Snapshots of Safety: Riding Helmets as a Habit

Earlier this summer while preparing for the World Championships of TREC, which my teammates and I completed a few weeks ago in Segovia, Spain, I was flipping through a photo album of images from my previous experience participating in the event, 19

Earlier this summer while preparing for the World Championships of TREC, which my teammates and I completed a few weeks ago in Segovia, Spain, I was flipping through a photo album of images from my previous experience participating in the event, 19 years ago in France. Memories came flooding back as I flipped through the pages of training and competition pictures … until I stopped at particular photo, perplexed.

There, in the 35-mm print, I was navigating into a patch of sun along a narrow trail, map in hand, and wearing a mere ball cap on my head. Then, on another page, standing with my horse after the happy-mayhem mounted awards ceremony with no helmet. 

I was confused because as long as I can remember, I’ve always worn a riding helmet, without question, save a few silly photo-ops as a kid that I’m lucky I survived. Those training days in France were quite long, and there were plenty of precarious spots along the ground we covered. What was I thinking?

This time around during TREC training, I always wore my helmet. 

Photo: Stephanie L. Church/TheHorse.com

If I was thinking, the temperature was probably blazing hot, and a ball cap was probably a lot more comfortable than the ASTM-approved helmets of the late 90s. I likely told myself it would be fine.

A few years later, in my early 20s, I broke two vertebrae in a fall (I was wearing a helmet, which did its job). I don’t know if it was the classic experience of “becoming aware of my mortality” or if it’s the natural response to getting older, but I’ve been religious about wearing my riding helmet as an adult. There’s also the distinct awareness that I need my brain to be an editor.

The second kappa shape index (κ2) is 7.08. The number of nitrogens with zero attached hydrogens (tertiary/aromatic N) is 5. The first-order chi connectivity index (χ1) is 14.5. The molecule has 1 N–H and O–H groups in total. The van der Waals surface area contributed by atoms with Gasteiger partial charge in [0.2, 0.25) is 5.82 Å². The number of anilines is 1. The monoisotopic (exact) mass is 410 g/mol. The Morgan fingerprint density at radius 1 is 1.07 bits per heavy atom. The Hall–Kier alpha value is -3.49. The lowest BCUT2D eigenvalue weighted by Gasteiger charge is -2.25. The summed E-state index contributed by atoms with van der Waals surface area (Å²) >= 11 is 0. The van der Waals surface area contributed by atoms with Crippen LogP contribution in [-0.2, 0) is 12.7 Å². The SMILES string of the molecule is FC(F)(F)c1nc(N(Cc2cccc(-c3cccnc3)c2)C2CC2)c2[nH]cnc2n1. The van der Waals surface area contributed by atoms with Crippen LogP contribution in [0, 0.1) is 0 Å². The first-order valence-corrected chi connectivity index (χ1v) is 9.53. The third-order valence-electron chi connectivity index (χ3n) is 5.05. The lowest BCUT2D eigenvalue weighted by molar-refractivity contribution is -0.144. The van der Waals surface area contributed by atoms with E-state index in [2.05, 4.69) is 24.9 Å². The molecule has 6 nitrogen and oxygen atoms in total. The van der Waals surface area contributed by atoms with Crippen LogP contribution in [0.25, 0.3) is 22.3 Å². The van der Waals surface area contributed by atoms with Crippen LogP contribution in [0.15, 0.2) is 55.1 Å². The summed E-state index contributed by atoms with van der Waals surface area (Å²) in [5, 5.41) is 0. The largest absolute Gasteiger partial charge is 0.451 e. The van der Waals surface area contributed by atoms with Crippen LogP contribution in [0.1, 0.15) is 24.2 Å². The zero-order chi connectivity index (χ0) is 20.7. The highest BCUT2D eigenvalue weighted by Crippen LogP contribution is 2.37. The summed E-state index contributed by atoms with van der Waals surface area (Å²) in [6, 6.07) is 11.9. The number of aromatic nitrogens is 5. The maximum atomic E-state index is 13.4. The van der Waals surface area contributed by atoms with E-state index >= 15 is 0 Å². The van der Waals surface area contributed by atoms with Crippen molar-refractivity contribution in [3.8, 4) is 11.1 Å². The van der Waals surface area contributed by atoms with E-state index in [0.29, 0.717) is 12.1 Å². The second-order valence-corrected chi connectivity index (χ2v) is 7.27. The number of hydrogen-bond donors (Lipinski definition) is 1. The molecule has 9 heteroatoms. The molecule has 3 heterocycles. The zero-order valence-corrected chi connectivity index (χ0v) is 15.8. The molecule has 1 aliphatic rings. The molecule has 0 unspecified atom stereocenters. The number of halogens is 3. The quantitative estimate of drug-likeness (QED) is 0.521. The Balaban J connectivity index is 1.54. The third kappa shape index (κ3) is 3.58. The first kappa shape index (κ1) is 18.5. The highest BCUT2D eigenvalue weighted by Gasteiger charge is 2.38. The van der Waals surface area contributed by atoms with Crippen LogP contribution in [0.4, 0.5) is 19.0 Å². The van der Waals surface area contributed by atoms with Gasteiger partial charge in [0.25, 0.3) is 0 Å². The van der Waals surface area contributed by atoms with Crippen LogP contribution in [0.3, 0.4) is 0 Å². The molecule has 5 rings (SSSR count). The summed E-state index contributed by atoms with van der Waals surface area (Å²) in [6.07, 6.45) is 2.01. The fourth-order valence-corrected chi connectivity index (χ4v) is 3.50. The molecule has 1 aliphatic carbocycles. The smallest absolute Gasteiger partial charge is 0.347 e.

This piece of safety equipment is just a way of life for me, as it is for many other riders. At this point, not wearing my helmet during a ride would feel just about as awkward as, say, going grocery shopping in the nude.  

[instagram url=”https://www.instagram.com/p/BJyns5BAOFz”]

Just a few days ago I returned from my big trip for TREC (where everyone was wearing helmets this time around, and the awards ceremony was much calmer). In my hurry to get out to the barn to see my horse, I forgot to grab my helmet from my luggage.

My Thoroughbred gelding, Happy, is one of the most relaxed horses I know. Even so, I opted to take the extra 22 minutes and drive back to the house to retrieve my helmet. I could’ve borrowed one that was an imperfect fit, but I’m glad I made the drive … because wouldn’t you know, a tree branch (probably one with fangs and talons) leapt out from the side of the trail, where we were riding alone. My relaxed, sweet red horse spooked, spun, and darted–not far, but with enough momentum to nearly unseat me in my jetlagged stupor.

My take-home? Even the predictable horses have unpredictable moments. I’m glad I was wearing a fitting helmet, just in case.

Tomorrow is International Helmet Awareness Day. If you haven’t already taken steps to protect your gourd (see my fun little meme from a few years ago), and you’ve been thinking about getting a helmet, many retailers are offering a discount tomorrow, so it’ll a good day to hop on board.

When was a time you were glad you were wearing a helmet?

A helmet-safety-awareness meme we created a few years ago.

Photo: Stephanie L. Church/TheHorse.com

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